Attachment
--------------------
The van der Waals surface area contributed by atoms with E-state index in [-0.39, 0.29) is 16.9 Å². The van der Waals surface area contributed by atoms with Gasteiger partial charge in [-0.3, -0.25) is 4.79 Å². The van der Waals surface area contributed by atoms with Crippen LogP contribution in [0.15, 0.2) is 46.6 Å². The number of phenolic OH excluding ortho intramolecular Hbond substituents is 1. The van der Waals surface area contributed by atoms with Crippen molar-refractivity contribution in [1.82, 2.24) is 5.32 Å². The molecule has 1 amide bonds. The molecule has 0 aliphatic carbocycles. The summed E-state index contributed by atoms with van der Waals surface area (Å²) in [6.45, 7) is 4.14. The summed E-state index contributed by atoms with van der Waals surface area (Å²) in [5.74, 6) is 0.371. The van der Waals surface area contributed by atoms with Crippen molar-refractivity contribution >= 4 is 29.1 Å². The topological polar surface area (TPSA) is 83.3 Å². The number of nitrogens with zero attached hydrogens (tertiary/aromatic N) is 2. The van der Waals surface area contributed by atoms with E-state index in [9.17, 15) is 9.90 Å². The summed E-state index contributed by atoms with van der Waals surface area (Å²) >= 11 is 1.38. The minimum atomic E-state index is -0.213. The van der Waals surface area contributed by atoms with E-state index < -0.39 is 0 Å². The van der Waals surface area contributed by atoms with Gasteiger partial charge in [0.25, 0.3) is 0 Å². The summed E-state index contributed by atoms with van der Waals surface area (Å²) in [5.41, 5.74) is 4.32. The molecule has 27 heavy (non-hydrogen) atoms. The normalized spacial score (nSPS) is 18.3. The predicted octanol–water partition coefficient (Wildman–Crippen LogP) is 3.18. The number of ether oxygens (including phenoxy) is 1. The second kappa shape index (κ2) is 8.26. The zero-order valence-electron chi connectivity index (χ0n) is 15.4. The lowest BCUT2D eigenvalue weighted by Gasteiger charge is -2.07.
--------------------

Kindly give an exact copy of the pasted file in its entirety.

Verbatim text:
The van der Waals surface area contributed by atoms with E-state index in [-0.39, 0.29) is 16.9 Å². The van der Waals surface area contributed by atoms with Gasteiger partial charge in [-0.3, -0.25) is 4.79 Å². The van der Waals surface area contributed by atoms with Crippen LogP contribution in [0.15, 0.2) is 46.6 Å². The number of phenolic OH excluding ortho intramolecular Hbond substituents is 1. The van der Waals surface area contributed by atoms with Crippen molar-refractivity contribution in [1.82, 2.24) is 5.32 Å². The molecule has 1 amide bonds. The molecule has 0 aliphatic carbocycles. The summed E-state index contributed by atoms with van der Waals surface area (Å²) in [6.45, 7) is 4.14. The summed E-state index contributed by atoms with van der Waals surface area (Å²) in [5.74, 6) is 0.371. The van der Waals surface area contributed by atoms with Crippen molar-refractivity contribution >= 4 is 29.1 Å². The topological polar surface area (TPSA) is 83.3 Å². The number of nitrogens with zero attached hydrogens (tertiary/aromatic N) is 2. The van der Waals surface area contributed by atoms with E-state index in [9.17, 15) is 9.90 Å². The summed E-state index contributed by atoms with van der Waals surface area (Å²) >= 11 is 1.38. The minimum atomic E-state index is -0.213. The van der Waals surface area contributed by atoms with E-state index < -0.39 is 0 Å². The van der Waals surface area contributed by atoms with Gasteiger partial charge in [0.25, 0.3) is 0 Å². The summed E-state index contributed by atoms with van der Waals surface area (Å²) in [5.41, 5.74) is 4.32. The molecule has 27 heavy (non-hydrogen) atoms. The normalized spacial score (nSPS) is 18.3. The predicted octanol–water partition coefficient (Wildman–Crippen LogP) is 3.18. The number of ether oxygens (including phenoxy) is 1. The second kappa shape index (κ2) is 8.26. The zero-order valence-electron chi connectivity index (χ0n) is 15.4. The lowest BCUT2D eigenvalue weighted by Gasteiger charge is -2.07.